Tuesday, April 5, 2016

Curating


Doug: On Twitter we follow all kinds of folks -- publishers, creators, fans, collectors, etc. I get a kick out of one fellow in particular (@AaronMeyers) who seems to have a bottomless comic book budget. He's posted photos in the past of his comic book room. To say it is a warehouse of longboxes would not do it justice. He regularly posts photos of books he picked up for $1, $2, $4... you get the idea. I love seeing the stuff he purchases, as it's varied. Of course I'm digging the Bronze Age-era books he acquires, but that brother has a broad range of interests. Check him out, give him a follow -- I guarantee you you'll find something that kindles a memory.

Doug: This got me to thinking, because obviously he buys comics in a range of conditions. To start us off today, I'll ask this: How do you handle your comic books? I'd guess that anything of age or value you've stored in bags/boards and in longboxes. But how about those of you who don't -- we've discussed storage before, but go ahead and remind us of your system. As my comics have now left to join other families, this is a worry I do not have anymore. In fact, you probably have figured out that I am pretty rough on my trades and hardcovers. Those scans I provide in my weekly reviews don't just happen -- most of my books have been bent in such ways that they could use a visit to the chiropractor!

Doug: So if you're looking at a comic that has some value (monetary or sentimental), do you wash your hands first? Do you make sure the surface is clean before laying it down, or do you not mind holding it? What's your method for unbagging it (because I guarantee I've pulled some color from a few covers in the past in tape mishaps)?

Doug: I was reminded of a funny story in this vein when teaching last week. We watched a clip from the MTV-produced film I'm Still Here: Real Diaries of Young People Who Lived During the Holocaust (2005). I paused the film as the next vignette began to tell a story about the diary. One time at the U.S. Holocaust Memorial Museum, during one of my meetings with the Regional Education Corps of which I am a part, we were privileged to meet Mr. Peter Feigl. Peter is a child survivor of the Holocaust who wrote down the chain of events he experienced in a diary. Years later he donated the book to the USHMM; it has been featured in the aforementioned film, which is based on the book Salvaged Pages: Young Writers' Diaries of the Holocaust. We had assembled in one of the Museum's classrooms, located on the basement level. Mr. Feigl was present, as was one of the Museum's curators. She had his diary with her. It was in a large plastic bag, like a Ziploc bag. Inside the bag, the diary was wrapped in some kind of white cloth. The curator wore white gloves as she handled the bag. As Peter was addressing us, he asked if he could read a passage from the diary -- now if that wasn't thrilling! The curator gingerly removed the book from the bag and wrappings, exposing the cover we'd all seen pictured in I'm Still Here. The curator very gently laid it on a white towel in front of Peter, who then opened the diary rather roughly and began to rapidly leaf through it, looking for the spot he desired. The lady behind him lurched forward but stopped herself; a look of terror swept her face. Aware of this, Peter paused and looked over his shoulder. With a mischievous smile, he said, "Relax. It's my book... I wrote it!" Everyone laughed. Even the curator. A little.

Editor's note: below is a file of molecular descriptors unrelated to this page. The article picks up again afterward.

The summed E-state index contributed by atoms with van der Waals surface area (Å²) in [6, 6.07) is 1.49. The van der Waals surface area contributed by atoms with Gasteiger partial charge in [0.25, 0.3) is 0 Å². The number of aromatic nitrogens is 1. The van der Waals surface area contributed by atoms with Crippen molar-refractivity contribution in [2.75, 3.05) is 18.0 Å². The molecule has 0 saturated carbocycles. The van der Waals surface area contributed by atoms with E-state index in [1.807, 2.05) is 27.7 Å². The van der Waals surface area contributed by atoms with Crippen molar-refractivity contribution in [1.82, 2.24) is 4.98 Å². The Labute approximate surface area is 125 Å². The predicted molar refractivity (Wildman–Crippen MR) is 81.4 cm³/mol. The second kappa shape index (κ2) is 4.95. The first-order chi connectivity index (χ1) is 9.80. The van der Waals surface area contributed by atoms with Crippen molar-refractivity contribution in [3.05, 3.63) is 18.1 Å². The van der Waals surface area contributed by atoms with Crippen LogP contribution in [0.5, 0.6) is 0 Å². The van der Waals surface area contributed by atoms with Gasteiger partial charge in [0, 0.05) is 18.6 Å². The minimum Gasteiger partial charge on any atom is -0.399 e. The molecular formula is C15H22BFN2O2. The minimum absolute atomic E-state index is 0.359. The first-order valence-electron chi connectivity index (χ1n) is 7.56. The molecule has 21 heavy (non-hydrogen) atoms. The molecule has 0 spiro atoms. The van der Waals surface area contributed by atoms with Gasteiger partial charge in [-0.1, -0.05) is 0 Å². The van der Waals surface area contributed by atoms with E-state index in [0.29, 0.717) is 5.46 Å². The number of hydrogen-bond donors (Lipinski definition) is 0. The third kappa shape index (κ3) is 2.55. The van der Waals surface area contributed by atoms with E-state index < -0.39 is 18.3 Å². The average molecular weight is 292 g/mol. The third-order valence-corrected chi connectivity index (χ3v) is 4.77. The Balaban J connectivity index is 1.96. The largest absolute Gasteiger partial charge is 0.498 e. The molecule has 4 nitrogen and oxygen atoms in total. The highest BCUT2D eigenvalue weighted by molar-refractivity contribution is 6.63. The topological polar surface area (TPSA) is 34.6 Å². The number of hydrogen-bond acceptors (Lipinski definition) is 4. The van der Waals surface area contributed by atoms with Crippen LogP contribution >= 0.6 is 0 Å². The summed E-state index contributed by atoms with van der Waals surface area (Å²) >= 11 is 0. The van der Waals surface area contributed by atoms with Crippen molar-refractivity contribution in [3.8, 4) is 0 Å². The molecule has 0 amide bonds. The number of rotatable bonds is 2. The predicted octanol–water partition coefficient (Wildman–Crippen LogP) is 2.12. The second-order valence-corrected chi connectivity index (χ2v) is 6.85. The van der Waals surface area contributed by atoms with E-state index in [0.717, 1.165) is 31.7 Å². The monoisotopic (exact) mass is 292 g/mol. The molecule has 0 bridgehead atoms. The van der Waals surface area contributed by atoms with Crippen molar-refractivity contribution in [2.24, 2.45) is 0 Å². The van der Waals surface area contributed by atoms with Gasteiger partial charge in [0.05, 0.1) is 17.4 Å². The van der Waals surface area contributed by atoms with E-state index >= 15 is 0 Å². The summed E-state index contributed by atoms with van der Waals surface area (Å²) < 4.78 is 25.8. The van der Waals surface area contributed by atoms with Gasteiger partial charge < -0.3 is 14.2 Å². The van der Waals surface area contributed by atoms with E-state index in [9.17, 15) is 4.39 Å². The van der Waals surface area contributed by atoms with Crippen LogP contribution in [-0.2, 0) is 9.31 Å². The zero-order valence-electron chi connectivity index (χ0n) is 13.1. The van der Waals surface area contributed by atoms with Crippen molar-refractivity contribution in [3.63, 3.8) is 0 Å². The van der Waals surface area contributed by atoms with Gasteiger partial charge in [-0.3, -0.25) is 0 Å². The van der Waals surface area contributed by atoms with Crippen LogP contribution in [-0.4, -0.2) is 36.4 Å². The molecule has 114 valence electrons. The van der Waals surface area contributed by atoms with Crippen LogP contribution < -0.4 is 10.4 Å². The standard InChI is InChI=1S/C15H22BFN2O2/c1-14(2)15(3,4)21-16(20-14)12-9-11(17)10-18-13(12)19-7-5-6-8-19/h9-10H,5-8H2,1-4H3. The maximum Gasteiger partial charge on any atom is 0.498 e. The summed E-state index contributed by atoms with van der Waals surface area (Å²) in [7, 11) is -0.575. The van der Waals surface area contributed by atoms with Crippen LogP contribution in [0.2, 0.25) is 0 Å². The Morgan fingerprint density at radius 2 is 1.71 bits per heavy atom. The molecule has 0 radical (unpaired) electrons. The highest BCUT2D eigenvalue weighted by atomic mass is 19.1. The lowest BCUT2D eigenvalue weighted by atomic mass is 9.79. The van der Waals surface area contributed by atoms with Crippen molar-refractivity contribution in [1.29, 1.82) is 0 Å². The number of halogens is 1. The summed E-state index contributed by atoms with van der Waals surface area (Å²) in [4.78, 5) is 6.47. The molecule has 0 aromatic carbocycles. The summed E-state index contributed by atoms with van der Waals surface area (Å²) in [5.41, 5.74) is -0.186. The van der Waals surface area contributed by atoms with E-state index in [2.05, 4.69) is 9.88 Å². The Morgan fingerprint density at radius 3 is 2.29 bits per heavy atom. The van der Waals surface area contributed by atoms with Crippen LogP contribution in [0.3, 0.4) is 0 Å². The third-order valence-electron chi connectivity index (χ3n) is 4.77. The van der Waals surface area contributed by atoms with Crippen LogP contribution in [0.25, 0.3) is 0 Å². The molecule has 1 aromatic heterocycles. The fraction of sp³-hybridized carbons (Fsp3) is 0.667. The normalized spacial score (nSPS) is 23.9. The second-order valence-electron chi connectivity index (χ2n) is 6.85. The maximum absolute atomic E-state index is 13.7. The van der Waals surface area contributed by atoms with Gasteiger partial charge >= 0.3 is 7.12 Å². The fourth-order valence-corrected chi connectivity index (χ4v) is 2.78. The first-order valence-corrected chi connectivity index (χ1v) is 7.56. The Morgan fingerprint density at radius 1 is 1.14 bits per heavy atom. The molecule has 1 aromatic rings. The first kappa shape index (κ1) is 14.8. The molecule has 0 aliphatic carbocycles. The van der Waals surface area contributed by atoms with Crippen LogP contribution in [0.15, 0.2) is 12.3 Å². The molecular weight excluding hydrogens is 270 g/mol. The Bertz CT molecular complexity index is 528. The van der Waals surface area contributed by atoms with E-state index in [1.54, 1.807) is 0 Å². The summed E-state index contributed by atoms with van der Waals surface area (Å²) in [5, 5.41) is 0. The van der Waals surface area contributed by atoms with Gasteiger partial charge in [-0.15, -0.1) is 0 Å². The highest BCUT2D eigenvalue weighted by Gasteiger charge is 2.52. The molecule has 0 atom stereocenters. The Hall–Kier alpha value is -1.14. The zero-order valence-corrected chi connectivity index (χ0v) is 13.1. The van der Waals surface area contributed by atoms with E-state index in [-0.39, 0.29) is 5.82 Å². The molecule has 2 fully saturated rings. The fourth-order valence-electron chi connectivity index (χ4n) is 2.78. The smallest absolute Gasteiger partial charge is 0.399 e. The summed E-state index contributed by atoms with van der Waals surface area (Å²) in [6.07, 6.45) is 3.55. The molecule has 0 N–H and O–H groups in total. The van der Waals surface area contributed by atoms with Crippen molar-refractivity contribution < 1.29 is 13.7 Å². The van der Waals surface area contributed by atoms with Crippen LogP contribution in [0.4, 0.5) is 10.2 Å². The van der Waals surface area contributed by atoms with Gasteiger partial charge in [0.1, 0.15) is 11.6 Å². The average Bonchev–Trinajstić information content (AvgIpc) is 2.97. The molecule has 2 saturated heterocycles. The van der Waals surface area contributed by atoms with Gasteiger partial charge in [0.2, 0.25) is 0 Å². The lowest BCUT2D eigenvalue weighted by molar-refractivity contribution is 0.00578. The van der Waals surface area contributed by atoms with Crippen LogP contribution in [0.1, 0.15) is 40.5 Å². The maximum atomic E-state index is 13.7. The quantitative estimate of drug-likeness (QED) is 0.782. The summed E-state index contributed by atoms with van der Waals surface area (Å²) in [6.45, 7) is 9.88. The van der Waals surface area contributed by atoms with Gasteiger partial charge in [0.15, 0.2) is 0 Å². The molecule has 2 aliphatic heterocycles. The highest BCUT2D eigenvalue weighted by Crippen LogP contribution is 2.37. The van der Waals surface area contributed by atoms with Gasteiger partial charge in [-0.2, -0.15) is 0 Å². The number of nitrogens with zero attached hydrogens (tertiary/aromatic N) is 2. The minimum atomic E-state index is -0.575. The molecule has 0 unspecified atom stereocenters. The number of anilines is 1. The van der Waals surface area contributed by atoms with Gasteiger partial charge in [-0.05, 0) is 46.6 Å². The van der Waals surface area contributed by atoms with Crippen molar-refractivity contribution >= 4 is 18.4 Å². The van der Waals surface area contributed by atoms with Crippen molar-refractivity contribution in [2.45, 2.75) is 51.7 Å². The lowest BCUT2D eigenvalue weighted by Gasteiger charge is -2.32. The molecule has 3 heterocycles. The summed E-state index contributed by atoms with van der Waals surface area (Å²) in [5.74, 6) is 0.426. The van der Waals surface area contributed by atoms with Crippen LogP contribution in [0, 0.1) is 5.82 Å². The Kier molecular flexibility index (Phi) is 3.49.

18 comments:

Colin Bray said...

All my comics are placed in long and short boxes with the vast majority bagged'n'boarded. Nearly all are reading copies of varying grades because that's the reason we love 'em, right?

However, over the years I have picked up a few high grade non-CGC comics with real value - Iron Man #55; Marvel Super-Heroes #13; Hawkman #4 etc. I'm wary about handling those but won't make a call on whether to read them until they come up on my reading schedule.

Oh, and I also have about 20 CGC-graded Avengers comics. I won't be cracking open the cases - they are just for display and the pleasure of ownership.

Edo Bosnar said...

Ha! Doug, I love that story!

The sum total of actual comic books (floppies) I have now fit into two short boxes (which in my case are actually two copy-paper boxes). Unlike when I was a kid, I now put them in bags, although only a few are boarded as well - the boards take up more space. All of them were purchased cheaply, so many aren't in the best condition, and while I don't read them while eating like I used to as a kid, I don't treat them with kid-gloves either. And yes, I've had more than a few tape mishaps.
Everything else consists of reprint paperbacks or HCs which are on shelves like books, or in boxes like, also, many of my other books. And I treat them like I treat normal books: I carry them all around the house or yard when I'm reading them and I stuff them in my backpack so I can read them in public transport, so they do experience some wear and tear.

Comicsfan said...

I keep all of my comics on custom shelving, alphabetically sorted for the sake of convenience. Longboxes take up a great deal of room if you don't stack them--and if you do, you often have to move the heavy things in order to get to what you want. Shelves and a small step-ladder--it's comic book heaven. :)